MidAmerican will spend $1 billion 'repowering' oldest wind turbines [Caution: this web page hogs a lot of browser memory.] This article has 16 photos you can flip through. 706 older turbines are going to have everything except the tower replaced. This contractor lifts one blade at a time and spends about a half hour to "stab" them into the new hub on the new nacelle. MidAmerican also plants to add 1,000 more turbines for $3.9b to the 2,020 it already has. Both projects should be done by 2020 and supply 95% of the customer's power. The reason for the 2020 deadline is that tax credits might phase out by then."With its $3.6 billion expansion, MidAmerican expects to pay $12.5 million each year in property tax payments and $18 million in landowner payments."
|Kelsey Kremer/The Register|
This is one of the 16 photos. It had the caption:
Workers from Mortenson Company attach a wind turbine blade to its rotor before it's lifted by a crane and placed on the wind turbine tower at MidAmerican Energy Company's Century wind farm on Wednesday, Nov. 8, 2017, in rural Blairsburg. The Century farm is one of three MidAmerican wind farms undergoing renovation this year.This photo made me understand that the article is ambiguous. Is the "stabbing" happening on the ground or in the air. It appears the stabbing is done on the ground and the whole rotor assembly is lifted and attached to the nacelle.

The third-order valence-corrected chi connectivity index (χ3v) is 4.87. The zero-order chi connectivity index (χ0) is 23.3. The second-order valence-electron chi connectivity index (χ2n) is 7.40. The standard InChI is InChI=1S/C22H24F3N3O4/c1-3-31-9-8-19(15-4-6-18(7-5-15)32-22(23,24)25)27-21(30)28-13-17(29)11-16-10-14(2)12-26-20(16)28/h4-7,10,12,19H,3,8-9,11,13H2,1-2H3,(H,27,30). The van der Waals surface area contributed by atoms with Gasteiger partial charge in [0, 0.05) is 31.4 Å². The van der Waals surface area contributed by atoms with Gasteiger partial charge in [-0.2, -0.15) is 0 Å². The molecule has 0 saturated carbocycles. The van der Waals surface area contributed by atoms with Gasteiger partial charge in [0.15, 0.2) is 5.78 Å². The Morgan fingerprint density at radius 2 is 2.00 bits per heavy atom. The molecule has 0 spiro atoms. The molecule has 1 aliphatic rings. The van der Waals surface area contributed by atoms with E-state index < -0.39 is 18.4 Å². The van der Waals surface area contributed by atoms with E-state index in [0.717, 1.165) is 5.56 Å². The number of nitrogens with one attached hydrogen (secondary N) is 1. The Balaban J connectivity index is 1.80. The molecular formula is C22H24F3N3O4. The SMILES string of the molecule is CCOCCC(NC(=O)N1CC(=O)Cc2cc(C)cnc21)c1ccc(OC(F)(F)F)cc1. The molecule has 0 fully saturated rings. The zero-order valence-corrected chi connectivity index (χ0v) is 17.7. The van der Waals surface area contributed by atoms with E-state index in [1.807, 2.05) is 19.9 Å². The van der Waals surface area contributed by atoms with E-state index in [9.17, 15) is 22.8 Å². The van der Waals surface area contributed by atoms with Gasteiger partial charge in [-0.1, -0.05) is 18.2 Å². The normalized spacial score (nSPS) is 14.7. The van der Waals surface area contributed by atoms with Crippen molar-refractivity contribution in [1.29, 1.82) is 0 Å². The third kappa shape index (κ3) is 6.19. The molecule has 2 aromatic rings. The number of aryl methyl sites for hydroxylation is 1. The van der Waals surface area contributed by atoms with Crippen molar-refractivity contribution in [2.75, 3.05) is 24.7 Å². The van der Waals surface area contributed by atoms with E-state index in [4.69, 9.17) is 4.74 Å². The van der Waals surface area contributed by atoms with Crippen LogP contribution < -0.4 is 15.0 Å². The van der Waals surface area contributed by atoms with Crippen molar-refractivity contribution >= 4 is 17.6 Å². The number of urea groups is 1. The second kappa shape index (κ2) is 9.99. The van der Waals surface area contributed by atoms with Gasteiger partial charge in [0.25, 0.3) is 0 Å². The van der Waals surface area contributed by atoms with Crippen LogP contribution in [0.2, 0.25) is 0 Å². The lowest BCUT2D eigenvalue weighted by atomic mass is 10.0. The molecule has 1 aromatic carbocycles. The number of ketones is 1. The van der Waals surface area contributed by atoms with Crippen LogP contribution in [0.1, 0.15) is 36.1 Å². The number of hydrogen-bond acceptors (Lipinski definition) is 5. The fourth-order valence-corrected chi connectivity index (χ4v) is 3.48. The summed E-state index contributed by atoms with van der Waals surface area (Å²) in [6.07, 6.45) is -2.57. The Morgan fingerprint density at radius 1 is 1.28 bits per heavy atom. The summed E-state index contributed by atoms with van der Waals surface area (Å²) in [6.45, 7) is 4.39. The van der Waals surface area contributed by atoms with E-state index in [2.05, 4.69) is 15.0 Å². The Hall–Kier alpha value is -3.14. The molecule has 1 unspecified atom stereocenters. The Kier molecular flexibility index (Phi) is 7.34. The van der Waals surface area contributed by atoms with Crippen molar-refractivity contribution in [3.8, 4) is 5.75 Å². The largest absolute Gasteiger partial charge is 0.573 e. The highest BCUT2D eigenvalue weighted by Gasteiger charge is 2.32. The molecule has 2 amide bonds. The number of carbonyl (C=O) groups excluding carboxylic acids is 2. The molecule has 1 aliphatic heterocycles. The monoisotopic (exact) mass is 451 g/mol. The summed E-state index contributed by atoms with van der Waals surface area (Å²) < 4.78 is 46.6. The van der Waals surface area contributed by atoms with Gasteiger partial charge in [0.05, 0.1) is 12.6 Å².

The source for the article's link was an Electric Nation: Powered By Wind posting. There are a lot of comments about wind power not being economical compared to coal-fired power plants. Also, when wind is providing 95% of the grid, is the wind really strong enough during the day to provide all the needed electricity? Maybe if you have enough farms spread across the state it is blowing somewhere.
Jimmy Widman posted three photos with the comment: "Vic's Crane and Heavy Haul GMK6400 and GMK6250L doing a blade swap in Lakefield MN."
|Bobby Casados commented on a post|
[This is a screenshot from a video, but I could not figure out how to get a link to the video. The important thing is that they are bringing that hub and blade assembly down. Note that they also have a pretty big hydro-crane at the project.]
Ruben Calderon posted seven photos with the comment: "Our Manitowoc 18000 changing out blades in the wind farm in South Texas!"
[I recently learned that you not only have the expense of a big crane, you have the expense of digging a big hole to bury the old blades because they are not recyclable.]
[That is not going to buff out. Once again, Facebook no longer saves a link to the post. But the comments indicated that the bolts were probably over-torqued. And there were plenty of comments about cheap Chinese steel.]